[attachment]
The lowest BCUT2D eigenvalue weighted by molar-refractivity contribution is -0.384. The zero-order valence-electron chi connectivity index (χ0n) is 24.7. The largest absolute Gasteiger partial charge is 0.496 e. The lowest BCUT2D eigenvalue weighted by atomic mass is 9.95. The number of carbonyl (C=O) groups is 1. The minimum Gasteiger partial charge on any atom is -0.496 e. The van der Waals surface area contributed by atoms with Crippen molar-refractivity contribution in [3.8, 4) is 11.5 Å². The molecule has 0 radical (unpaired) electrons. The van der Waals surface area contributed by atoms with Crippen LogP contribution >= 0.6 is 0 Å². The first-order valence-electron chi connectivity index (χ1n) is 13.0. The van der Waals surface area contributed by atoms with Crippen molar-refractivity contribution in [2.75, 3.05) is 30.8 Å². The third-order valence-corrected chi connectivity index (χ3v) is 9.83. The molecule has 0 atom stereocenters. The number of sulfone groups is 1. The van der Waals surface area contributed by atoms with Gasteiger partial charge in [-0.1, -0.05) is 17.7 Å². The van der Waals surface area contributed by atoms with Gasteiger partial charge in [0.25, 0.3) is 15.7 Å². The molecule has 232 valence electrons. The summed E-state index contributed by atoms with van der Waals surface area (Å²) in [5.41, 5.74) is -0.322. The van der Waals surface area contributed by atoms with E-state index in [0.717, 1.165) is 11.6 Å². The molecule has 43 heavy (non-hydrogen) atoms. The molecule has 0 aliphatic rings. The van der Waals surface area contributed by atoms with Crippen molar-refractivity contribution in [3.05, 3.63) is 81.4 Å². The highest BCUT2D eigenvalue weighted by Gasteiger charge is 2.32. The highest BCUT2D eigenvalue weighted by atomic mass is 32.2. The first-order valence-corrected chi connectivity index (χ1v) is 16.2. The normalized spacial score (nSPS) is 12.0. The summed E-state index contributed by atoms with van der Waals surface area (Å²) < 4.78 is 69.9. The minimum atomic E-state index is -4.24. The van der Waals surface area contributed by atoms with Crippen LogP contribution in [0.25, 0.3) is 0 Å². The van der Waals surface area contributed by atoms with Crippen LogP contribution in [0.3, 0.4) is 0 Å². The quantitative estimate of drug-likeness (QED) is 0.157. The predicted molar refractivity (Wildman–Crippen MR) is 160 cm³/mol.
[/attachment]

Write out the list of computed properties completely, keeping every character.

The lowest BCUT2D eigenvalue weighted by molar-refractivity contribution is -0.384. The zero-order valence-electron chi connectivity index (χ0n) is 24.7. The largest absolute Gasteiger partial charge is 0.496 e. The lowest BCUT2D eigenvalue weighted by atomic mass is 9.95. The number of carbonyl (C=O) groups is 1. The minimum Gasteiger partial charge on any atom is -0.496 e. The van der Waals surface area contributed by atoms with Crippen molar-refractivity contribution in [3.8, 4) is 11.5 Å². The molecule has 0 radical (unpaired) electrons. The van der Waals surface area contributed by atoms with Crippen LogP contribution >= 0.6 is 0 Å². The first-order valence-electron chi connectivity index (χ1n) is 13.0. The van der Waals surface area contributed by atoms with Crippen molar-refractivity contribution in [2.75, 3.05) is 30.8 Å². The third-order valence-corrected chi connectivity index (χ3v) is 9.83. The molecule has 0 atom stereocenters. The number of sulfone groups is 1. The van der Waals surface area contributed by atoms with Gasteiger partial charge in [-0.1, -0.05) is 17.7 Å². The van der Waals surface area contributed by atoms with Gasteiger partial charge in [0.25, 0.3) is 15.7 Å². The molecule has 232 valence electrons. The summed E-state index contributed by atoms with van der Waals surface area (Å²) in [5.41, 5.74) is -0.322. The van der Waals surface area contributed by atoms with E-state index in [0.717, 1.165) is 11.6 Å². The molecule has 43 heavy (non-hydrogen) atoms. The molecule has 0 aliphatic rings. The van der Waals surface area contributed by atoms with Crippen molar-refractivity contribution in [3.05, 3.63) is 81.4 Å². The highest BCUT2D eigenvalue weighted by Gasteiger charge is 2.32. The highest BCUT2D eigenvalue weighted by atomic mass is 32.2. The first-order valence-corrected chi connectivity index (χ1v) is 16.2. The normalized spacial score (nSPS) is 12.0. The summed E-state index contributed by atoms with van der Waals surface area (Å²) < 4.78 is 69.9. The minimum atomic E-state index is -4.24. The van der Waals surface area contributed by atoms with Crippen LogP contribution in [0.25, 0.3) is 0 Å². The van der Waals surface area contributed by atoms with Crippen LogP contribution in [0.3, 0.4) is 0 Å². The quantitative estimate of drug-likeness (QED) is 0.157. The predicted molar refractivity (Wildman–Crippen MR) is 160 cm³/mol.